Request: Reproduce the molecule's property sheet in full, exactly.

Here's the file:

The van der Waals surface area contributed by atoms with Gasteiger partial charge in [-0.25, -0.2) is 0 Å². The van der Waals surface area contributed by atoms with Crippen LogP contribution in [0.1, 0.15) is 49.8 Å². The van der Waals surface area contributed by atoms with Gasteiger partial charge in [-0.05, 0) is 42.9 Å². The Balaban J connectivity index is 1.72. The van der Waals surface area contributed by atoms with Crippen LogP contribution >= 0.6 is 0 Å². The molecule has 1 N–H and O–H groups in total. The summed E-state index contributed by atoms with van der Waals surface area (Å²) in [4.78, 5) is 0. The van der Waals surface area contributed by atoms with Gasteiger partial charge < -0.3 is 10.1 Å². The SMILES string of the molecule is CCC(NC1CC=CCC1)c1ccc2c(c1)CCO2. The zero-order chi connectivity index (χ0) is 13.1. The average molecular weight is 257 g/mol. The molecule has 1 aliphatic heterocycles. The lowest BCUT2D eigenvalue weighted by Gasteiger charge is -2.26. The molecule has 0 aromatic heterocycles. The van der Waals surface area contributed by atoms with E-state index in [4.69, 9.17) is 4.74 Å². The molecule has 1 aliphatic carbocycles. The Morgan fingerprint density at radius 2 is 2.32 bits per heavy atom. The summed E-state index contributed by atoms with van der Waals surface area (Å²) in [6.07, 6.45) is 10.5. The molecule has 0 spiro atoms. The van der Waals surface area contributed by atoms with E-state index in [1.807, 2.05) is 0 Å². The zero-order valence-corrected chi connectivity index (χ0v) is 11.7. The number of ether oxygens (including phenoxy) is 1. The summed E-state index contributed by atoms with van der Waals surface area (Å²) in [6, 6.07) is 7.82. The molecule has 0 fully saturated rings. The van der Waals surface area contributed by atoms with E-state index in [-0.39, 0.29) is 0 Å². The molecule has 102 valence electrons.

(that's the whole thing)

The van der Waals surface area contributed by atoms with Gasteiger partial charge in [-0.25, -0.2) is 0 Å². The van der Waals surface area contributed by atoms with Crippen LogP contribution in [0.1, 0.15) is 49.8 Å². The van der Waals surface area contributed by atoms with Gasteiger partial charge in [-0.05, 0) is 42.9 Å². The Balaban J connectivity index is 1.72. The van der Waals surface area contributed by atoms with Crippen LogP contribution >= 0.6 is 0 Å². The molecule has 1 N–H and O–H groups in total. The summed E-state index contributed by atoms with van der Waals surface area (Å²) in [4.78, 5) is 0. The van der Waals surface area contributed by atoms with Gasteiger partial charge < -0.3 is 10.1 Å². The SMILES string of the molecule is CCC(NC1CC=CCC1)c1ccc2c(c1)CCO2. The zero-order chi connectivity index (χ0) is 13.1. The average molecular weight is 257 g/mol. The molecule has 1 aliphatic heterocycles. The lowest BCUT2D eigenvalue weighted by Gasteiger charge is -2.26. The molecule has 0 aromatic heterocycles. The van der Waals surface area contributed by atoms with E-state index in [4.69, 9.17) is 4.74 Å². The molecule has 1 aliphatic carbocycles. The Morgan fingerprint density at radius 2 is 2.32 bits per heavy atom. The summed E-state index contributed by atoms with van der Waals surface area (Å²) in [6.07, 6.45) is 10.5. The molecule has 0 spiro atoms. The van der Waals surface area contributed by atoms with E-state index in [1.807, 2.05) is 0 Å². The zero-order valence-corrected chi connectivity index (χ0v) is 11.7. The number of ether oxygens (including phenoxy) is 1. The summed E-state index contributed by atoms with van der Waals surface area (Å²) in [6, 6.07) is 7.82. The molecule has 0 fully saturated rings. The van der Waals surface area contributed by atoms with E-state index in [-0.39, 0.29) is 0 Å². The molecule has 102 valence electrons.